Men and women who have been decried b***h share a standard set of typical behaviors. Unfortunately, b***h has become synonymous with or related to a woman or girl, and given the word’s literal definition, the sex association is clear. When we call someone a b***h we are often the witness of emotional turbulence or childish behavior. This generally takes the form of temper tantrum or “b***h fit.” If a man’s emotions chronically supersede clear and rational behavior, don’t be surprised to hear “man, stop being a b***h!” But we tend to attach this type of behavior with that of women (even though we have all done it).

Side note: Have you ever examined an anti-man attitude that maybe comes across as misconstrued pro-feminism? This attitude includes, but is not limited to, expressions like “I don’t need a man,” or “all men are dogs.” What are we relegating ourselves to with such accusations? Hip-hop has confirmed.

Outkast- “Mamacita” | Aquemini | 1998

She nigga bashin sayin you don’t need em in your world. Niggas all dogs? If niggas all dogs, then what you call broads? Felines in heat, meowin for some yawn balls?” – Andre 3000

You also may hear a selfish and/or unfaithful man man referred to as a dog. Assumedly that is because we tend to act like one. This is when intrinsic, physiological drive dominates behavior and “higher order” thinking takes a back seat. In regard to the human man, the libido acts as chauffeur with conventional wisdom at standby. The stereotype paints a sexually piloted, uncommitted, dishonest man. Interestingly, an untrustworthy woman has been aptly referred to as b***h [see “Ratchet Heauxs” above].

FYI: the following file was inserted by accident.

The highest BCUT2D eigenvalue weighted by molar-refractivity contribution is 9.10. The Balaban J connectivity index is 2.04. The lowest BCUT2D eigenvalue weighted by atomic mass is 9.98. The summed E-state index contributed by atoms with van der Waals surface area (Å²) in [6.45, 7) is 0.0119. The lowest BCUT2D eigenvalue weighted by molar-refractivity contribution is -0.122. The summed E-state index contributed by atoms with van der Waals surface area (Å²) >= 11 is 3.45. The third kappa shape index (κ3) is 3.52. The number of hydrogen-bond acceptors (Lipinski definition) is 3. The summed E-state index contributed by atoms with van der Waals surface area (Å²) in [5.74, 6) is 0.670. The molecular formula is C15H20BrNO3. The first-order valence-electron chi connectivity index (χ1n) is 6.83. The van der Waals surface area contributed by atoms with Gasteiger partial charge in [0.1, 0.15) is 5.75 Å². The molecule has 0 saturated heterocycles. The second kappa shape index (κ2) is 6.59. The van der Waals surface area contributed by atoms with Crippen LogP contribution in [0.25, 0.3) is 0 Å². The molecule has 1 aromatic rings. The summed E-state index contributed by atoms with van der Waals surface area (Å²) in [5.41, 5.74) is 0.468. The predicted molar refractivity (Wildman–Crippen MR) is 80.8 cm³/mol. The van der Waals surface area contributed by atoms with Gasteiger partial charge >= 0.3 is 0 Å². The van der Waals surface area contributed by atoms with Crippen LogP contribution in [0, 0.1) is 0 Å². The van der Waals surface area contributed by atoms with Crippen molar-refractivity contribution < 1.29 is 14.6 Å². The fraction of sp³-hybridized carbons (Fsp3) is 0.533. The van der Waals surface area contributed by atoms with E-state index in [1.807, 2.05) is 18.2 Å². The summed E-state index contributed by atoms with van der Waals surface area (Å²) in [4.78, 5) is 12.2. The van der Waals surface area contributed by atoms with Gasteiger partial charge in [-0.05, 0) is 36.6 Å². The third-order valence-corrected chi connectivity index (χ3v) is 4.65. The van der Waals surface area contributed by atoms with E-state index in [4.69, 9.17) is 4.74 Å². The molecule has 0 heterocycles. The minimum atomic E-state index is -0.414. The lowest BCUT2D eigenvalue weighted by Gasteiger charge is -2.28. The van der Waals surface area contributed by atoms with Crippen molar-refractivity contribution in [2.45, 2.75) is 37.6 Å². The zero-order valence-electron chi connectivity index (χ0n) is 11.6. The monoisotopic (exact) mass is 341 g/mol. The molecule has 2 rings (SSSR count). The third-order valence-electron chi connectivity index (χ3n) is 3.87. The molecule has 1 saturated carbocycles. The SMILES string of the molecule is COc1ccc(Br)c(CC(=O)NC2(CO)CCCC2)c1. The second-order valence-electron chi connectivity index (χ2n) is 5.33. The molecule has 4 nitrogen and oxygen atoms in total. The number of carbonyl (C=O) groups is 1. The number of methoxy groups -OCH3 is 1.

It is not uncommon to hear a man refer to an enticing woman as a “bad b***h.” The interesting part about this is that a woman might braggingly lay personal claim to this, perhaps as a means to inoculate against the misogyny and transform diminishment into empowerment. Men will sometimes find this type of woman as a prime sexual partner. Again, and by default, we have minimized ourselves to canine species.

Lupe Fiasco- “B***h Bad” | Food and Liquor II: The Great American Rap Album Pt. 1 | 2012

Just like that, you see the fruit of the confusion. He caught in a reality, she caught in an illusion. Bad mean good to her, she really nice and smart. But bad mean bad to him, b***h don’t play your part. But b***h still bad to her if you say it the wrong way. But she think she a b***h, what a double entendre– Lupe Fiasco

As humans we sometimes succumb to both sets of behavior, particularly in our sexual relations. When those attitudes or behaviors become so consistent, unyielding, and almost trait like, we’re appropriately called dogs. The common factor seems to be the temporary abandonment of logic and pragmatism and the embrace of emotionally dominated action. Human adults are usually expected to use reason and clear judgment and children are expected to eventually learn it. Other animals, such as dogs, are thought to be unable to do so to the extent that of a human.

Logic and reason is the evolutionary crown that represents dominion over others in the animal kingdom. But what about when we kick that crown around on the floor? Well that “queen” just might not be acknowledged as one. If she is, her court may at best recognize her as Marie Antoinette.